Life of Moses

Introduction

Deutsch: Hl. Moses. By José de Ribera (YorckProject) [GFDL], via Wikimedia Commons.

Deutsch: Hl. Moses. By José de Ribera (YorckProject) [GFDL], via Wikimedia Commons.

According to the text in the Book of Exodus, it was mentioned that Moses was born in Egypt to a couple named Amram and Yochebed of the tribe of Levi during the period where the Israelites (Hebrews) had become a threat to the Egyptians due to their large population. Therefore, the Pharaoh decided that all newborn male Hebrew children would be left in the Nile river to drown.

Moses’ parents took him (then, newborn) and placed him in a waterproof basket and hid him within the tall grass of the Nile. A group of women and servants were bathing nearby and heard the crying of the baby. Amongst them was the Pharaoh’s daughter who rescued him and named him “Moses”, which meant “drawn from the water”.

Moses was brought up as an adopted son of the princess and was showered with the best of everything. However, he did not turn his back against his own people as he was aware of his Hebraic roots. There was once when he witnessed an Egyptian slave master beating his Hebrew counterpart and murdered the Egyptian while trying to protect the Hebrew. He then fled the place for fear of the Pharaoh’s wrath and resulted in becoming a shepherd for forty years.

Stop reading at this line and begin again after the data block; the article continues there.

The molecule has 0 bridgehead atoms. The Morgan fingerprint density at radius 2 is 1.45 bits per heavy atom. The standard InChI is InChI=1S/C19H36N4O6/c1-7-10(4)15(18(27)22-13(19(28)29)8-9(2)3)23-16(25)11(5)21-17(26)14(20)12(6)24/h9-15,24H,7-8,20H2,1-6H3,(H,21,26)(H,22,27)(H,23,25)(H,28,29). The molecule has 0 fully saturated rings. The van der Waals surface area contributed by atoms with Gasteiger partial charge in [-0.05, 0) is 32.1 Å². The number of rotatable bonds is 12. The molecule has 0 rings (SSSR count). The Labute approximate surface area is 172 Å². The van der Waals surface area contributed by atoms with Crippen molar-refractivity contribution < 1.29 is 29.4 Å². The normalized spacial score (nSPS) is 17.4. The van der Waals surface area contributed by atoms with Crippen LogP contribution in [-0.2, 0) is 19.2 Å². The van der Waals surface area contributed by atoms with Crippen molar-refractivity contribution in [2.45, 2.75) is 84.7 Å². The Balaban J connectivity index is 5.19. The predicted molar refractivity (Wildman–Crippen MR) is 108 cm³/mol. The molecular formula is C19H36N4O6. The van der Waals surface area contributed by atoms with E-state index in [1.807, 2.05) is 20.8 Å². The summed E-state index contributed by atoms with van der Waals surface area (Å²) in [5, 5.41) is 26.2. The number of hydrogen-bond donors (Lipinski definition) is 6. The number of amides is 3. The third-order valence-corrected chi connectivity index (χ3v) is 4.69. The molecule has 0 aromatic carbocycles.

One day, it was recorded that the Lord came to him and he was told that he had been chosen to free the Israelites from the Egyptians as well as to unite the people under one God. 

 

Importance of Moses 

 

Biblical illustration of Book of Exodus Chapter 15. By Jim Padgett, courtesy of Sweet Publishing, Ft. Worth, TX, and Gospel Light, Ventura, CA. Copyright 1984. [CC BY-SA 3.0], via Wikimedia Commons.

Biblical illustration of Book of Exodus Chapter 15. By Jim Padgett, courtesy of Sweet Publishing, Ft. Worth, TX, and Gospel Light, Ventura, CA. Copyright 1984. [CC BY-SA 3.0], via Wikimedia Commons.

So why do people consider Moses to be a monumental figure in the Old Testament? He was said to be the instrument through which Israel witnessed God’s salvation as it was through him that the people were able to be saved from slavery and a life of sufferings.

The Exodus, which was the departure of the Israelites from Egypt to the Promised Land, which was mentioned as the land from the river of Egypt to the great river, the Euphrates was a significant event of the Old Testament as well as to the history of Christianity.

It was said that through the Exodus experience were the Jews finally able to gain a sense of individualism, dissociating themselves from lives as slaves as well as from being under the ruling and oppression of the Egyptians. This allowed them to have freedom to cultivate their own identity which shaped their history and culture as we know now. 

To bring the story of Moses into view with Christianity, the Exodus was analogous with what was known as the saving acts of Jesus. For Christians, the main event was the cross of Christ, an event in which a group of people (new People of God) were rid of impurities and born again. It was mentioned in the Gospel of Matthew that Jesus was evocated as the new Moses, that Jesus was fulfilling instead of destroying the Law. For Christians, Moses was then seen as a pivotal figure because of the fulfilment of the Law that Moses brought down from the mountain by Jesus. While in the Exodus, the parting of the Red Sea was evident of God's abilities and power.